Unfortunately, some ideas are difficult to define. The jargon of any field is filled with ideas that are essential for the work but are also cumbersome and vague. When we are faced with these ideas, we often speak as if we know what it is or we shy away from ever speaking about it. In education, there are terms like differentiated instruction and student-centered instruction. These are highly important terms that describe where good teaching is moving, but there has yet to be one simple definition for these ideas. The ideas themselves are too complex for a simple explanation. In these situations, we can try to find the best explanation we can and turn it into a common language. In some cases, this works fine and the organization is able to grow and improve with the new understanding of the term. Other times, the lack of clarity breaks down communication and prevents conversations from occurring. This in turn limits growth. One alternative that I have attempted to use at my school is to coin our own term. My teachers were hesitant to work with terms like differentiate instruction and student-centered instruction. I often heard comments like, “What does that even look like?” or “I kind of understand, but I don’t know if I’m doing it right.” These comments prevented them from engaging with the ideas, so we created our own term. We decided on discovery as our term to combine pieces of student-centered instruction with differentiated instruction and inquiry. This allowed my teachers to create an idea of what a good discovery lesson looked like. They were able to discuss how to make it rigorous, while engaging the students in different ways. Although we are still working on defining our term, we are having conversations. We can work together to define the idea, rather than stay away from them and avoid the conversations altogether.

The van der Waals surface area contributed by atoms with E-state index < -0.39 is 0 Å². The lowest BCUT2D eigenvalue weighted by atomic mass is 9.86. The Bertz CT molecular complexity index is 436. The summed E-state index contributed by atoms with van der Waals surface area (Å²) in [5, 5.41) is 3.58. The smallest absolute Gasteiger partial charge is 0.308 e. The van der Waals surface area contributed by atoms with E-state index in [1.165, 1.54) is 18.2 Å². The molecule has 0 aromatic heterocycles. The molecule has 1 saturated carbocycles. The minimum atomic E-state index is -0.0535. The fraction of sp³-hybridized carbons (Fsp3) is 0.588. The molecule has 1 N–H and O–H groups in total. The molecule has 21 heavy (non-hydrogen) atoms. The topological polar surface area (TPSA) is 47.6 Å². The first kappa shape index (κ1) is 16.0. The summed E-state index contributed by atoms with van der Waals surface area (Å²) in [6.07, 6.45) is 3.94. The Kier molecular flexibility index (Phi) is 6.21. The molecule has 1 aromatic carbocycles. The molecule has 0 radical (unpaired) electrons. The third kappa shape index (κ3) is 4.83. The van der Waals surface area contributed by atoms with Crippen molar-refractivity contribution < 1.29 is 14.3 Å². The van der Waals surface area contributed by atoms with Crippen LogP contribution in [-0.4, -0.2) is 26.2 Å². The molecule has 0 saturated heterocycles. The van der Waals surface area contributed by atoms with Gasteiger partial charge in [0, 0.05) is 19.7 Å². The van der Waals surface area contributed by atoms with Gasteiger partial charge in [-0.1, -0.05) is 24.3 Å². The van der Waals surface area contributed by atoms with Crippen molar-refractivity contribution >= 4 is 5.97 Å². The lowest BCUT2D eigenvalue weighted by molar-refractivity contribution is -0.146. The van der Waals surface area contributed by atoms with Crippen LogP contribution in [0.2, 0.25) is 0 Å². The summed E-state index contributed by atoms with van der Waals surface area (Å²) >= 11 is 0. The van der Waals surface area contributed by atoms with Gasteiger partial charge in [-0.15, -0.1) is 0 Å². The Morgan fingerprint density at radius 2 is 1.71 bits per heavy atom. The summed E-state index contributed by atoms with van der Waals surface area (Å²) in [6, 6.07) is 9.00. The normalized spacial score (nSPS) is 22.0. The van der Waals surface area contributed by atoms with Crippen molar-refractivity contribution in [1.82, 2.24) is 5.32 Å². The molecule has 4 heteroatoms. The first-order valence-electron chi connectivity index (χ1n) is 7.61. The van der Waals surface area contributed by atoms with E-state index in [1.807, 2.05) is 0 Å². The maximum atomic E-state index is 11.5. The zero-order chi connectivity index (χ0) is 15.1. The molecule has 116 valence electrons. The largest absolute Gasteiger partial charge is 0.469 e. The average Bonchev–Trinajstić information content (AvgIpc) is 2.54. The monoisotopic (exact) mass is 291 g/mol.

Unfortunately, there are conversations out there where we simply do not have the words. In my graduate studies, a colleague would often say, “We don’t have the words for this.” It took me some time to understand what he meant, but it is an important idea. There are conversations about race, gender, religion, how someone annoys us at work, how the system prevents us from expressing ourselves that we have difficulty discussing. We have difficulty discussing these topics because our emotions and pride get in the way of the conversation. Rather than being able to discuss with your coworker their habits that frustrate you in a calm and respectful manner, we avoid the conversation and hold onto that frustration. We are afraid that if we have the conversation they will get emotional and prideful. We do not want to create turmoil, so we brush it under the rug. The problem with brushing it under the rug is the frustration is still there. If you continually brush things under the rug to avoid the conversation, it will come out in other places. Although these conversations are always different and need your complete presence, there are some ways that might help to make the conversations go smoothly. Naming your own flaws or part in the frustrating behavior helps to prevent the other person from feeling attacked. Also, explaining that you know the conversation will be difficult and might be hard to hear helps to set the scene for the discussion. This can help prevent the other person from feeling blindsided. But most importantly, we need to attempt to understand the situation better. If we get to know the situation on a deeper level, we can have greater compassion while having the difficult conversations.
In the end, the conversation is the important part of helping our organizations to grow. We do not always need to have a perfect conversation or understanding of a term. We just need to allow those in the organization to discuss the topics that need growth. If we are trying to increase rigor, we need to be discussing rigor. If we want to provide more support for diversity, then we need to be having those conversations. Using language is how we can create and sustain change and growth.